• Always follow your healthcare provider’s instructions when you take antibiotic medicines: Finish all of your medicine, even if you feel better. Germs may become resistant (harder to kill) if you do not do this. Do not take antibiotics unless your healthcare provider tells you to.

When should I contact my healthcare provider?

Contact your healthcare provider if:

  • You have a fever.
  • You have chills or a cough or feel weak and achy.
  • You have new or more pain, redness, or swelling in the area of a wound.
  • Your urine is dark in color, or you are urinating less or less often than usual.
  • You have questions or concerns about your infection, treatment, or care.

When should I seek immediate care?

Seek help immediately or call 911 if:

  • You have sudden or new chest pain or a fast heartbeat.
  • You have sudden trouble breathing.
  • Your lips and fingernails turn blue.
  • You are sleepy, confused, and have trouble answering simple questions.
  • You have sudden numbness or weakness in your arms or legs.

Care Agreement

You have the right to help plan your care. Learn about your health condition and how it may be treated. Discuss treatment options with your healthcare providers to decide what care you want to receive. You always have the right to refuse treatment. The above information is an educational aid only. It is not intended as medical advice for individual conditions or treatments. Talk to your doctor, nurse or pharmacist before following any medical regimen to see if it is safe and effective for you.

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Learn more about Acinetobacter Baumannii Infection

Associated drugs

  • CNS Infection
  • Infection
  • Sepsis

IBM Watson Micromedex

  • Bacterial Meningitis
  • Bacterial Meningitis in Children
  • Sepsis
  • Sepsis in Children

What Is Acinetobacter Baumannii?

The Acinetobacter superbug can cause diseases such as pneumonia and meningitis.

Acinetobacter baumannii is a bacterium that can cause a range of diseases.

It typically infects people inside a healthcare facility — doctors refer to these as “nosocomial” infections.

There are many different species of Acinetobacter that can cause disease, but A. baumannii accounts for about 80 percent of reported Acinetobacter infections in the United States, according to the Centers for Disease Control and Prevention (CDC).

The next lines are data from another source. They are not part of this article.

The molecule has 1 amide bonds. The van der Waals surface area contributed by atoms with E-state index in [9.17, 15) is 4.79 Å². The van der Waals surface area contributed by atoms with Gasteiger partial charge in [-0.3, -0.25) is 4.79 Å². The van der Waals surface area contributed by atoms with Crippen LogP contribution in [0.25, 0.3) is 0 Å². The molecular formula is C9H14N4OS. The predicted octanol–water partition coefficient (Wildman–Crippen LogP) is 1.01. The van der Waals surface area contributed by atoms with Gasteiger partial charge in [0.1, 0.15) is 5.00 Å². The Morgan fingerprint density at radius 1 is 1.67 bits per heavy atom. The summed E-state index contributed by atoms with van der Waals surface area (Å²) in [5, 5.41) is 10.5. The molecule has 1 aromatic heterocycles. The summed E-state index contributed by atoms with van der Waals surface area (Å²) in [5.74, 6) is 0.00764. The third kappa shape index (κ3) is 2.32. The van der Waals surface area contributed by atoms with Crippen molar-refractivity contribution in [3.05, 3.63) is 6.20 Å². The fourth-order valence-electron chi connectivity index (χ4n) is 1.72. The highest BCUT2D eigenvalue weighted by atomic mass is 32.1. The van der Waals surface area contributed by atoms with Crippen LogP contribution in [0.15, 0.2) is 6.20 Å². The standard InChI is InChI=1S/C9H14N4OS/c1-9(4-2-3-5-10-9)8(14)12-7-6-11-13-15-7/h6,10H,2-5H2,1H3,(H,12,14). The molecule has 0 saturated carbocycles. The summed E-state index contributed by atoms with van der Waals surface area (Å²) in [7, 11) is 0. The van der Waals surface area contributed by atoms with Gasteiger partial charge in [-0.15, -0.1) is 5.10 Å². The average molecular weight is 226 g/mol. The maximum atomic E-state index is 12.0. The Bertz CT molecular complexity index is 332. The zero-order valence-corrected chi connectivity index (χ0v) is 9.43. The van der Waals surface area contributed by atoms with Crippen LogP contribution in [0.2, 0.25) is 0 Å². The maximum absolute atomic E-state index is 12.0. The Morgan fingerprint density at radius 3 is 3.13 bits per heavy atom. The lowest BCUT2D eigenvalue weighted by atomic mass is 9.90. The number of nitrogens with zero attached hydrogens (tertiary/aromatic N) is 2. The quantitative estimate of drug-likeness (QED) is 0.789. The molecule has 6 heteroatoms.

Acinetobacter Risks

Healthy people have a very low risk of getting an A. baumannii infection, according to the CDC.

The following factors increase the risk of infection:

  • Having a weakened immune system
  • Chronic lung disease
  • Diabetes
  • Lengthy hospital stays
  • Illnesses that require the use of a hospital ventilator
  • Having an open wound treated in the hospital
  • Treatments requiring invasive devices like urinary catheters

Acinetobacter bacteria are not airborne, but can be spread through direct contact with surfaces, objects, or the skin of people that are contaminated with A. baumannii.

Acinetobacter Symptoms

Acinetobacter is an opportunistic bacterium that causes a variety of different diseases with different symptoms.

Types of possible A. baumannii infections include:

  • Pneumonia
  • Bloodstream infections (bacteremia and sepsis)
  • Meningitis (an infection or inflammation of the meninges, the membranes covering the brain and spinal cord)
  • Wound and surgical site infections, including the “flesh-eating” bacterium necrotizing fasciitis
  • Urinary tract infections (UTI)

Symptoms of A. baumannii infections are often clinically indistinguishable from those of infections caused by other opportunistic bacteria, such as Klebsiella pneumoniae and Streptococcus pneumoniae.

Bloodstream infections often initially cause symptoms like fever and chills, rash, and confusion or other altered mental states, and are often associated with an elevated lactic acid level that’s found with severe sepsis.

UTIs typically cause various urinary symptoms, including pain or burning sensations while urinating, foul-smelling urine that may be cloudy or bloody, and a strong urge to urinate frequently.

Meningitis may cause a number of flu-like symptoms, including fever, headache, confusion, sensitivity to bright light, and nausea (with or without vomiting).

Pneumonia may cause a range of symptoms, including but not limited to:

  • Chills
  • Fever
  • Headache
  • Breathing problems
  • Muscle pain and chest pain
  • Cough, sometimes with yellow, green, or bloody mucus

In some cases, A. baumannii may colonize a site, such as an open wound or a tracheostomy site, without causing any infection or symptoms.

Acinetobacter Treatment and ‘Superbug’ Antibiotic Resistance

The CDC considers Acinetobacter, including A. baumannii, a serious public health threat because it’s often resistant to multiple antibiotics.

In fact, 63 percent of Acinetobacter strains are multidrug-resistant, the CDC notes.

Before the 1970s, A. baumannii infections could be treated with a range of different antibiotics, such as aminoglycosides, β-lactams, and tetracyclines, according to a report in the journal Clinical Microbiology Reviews.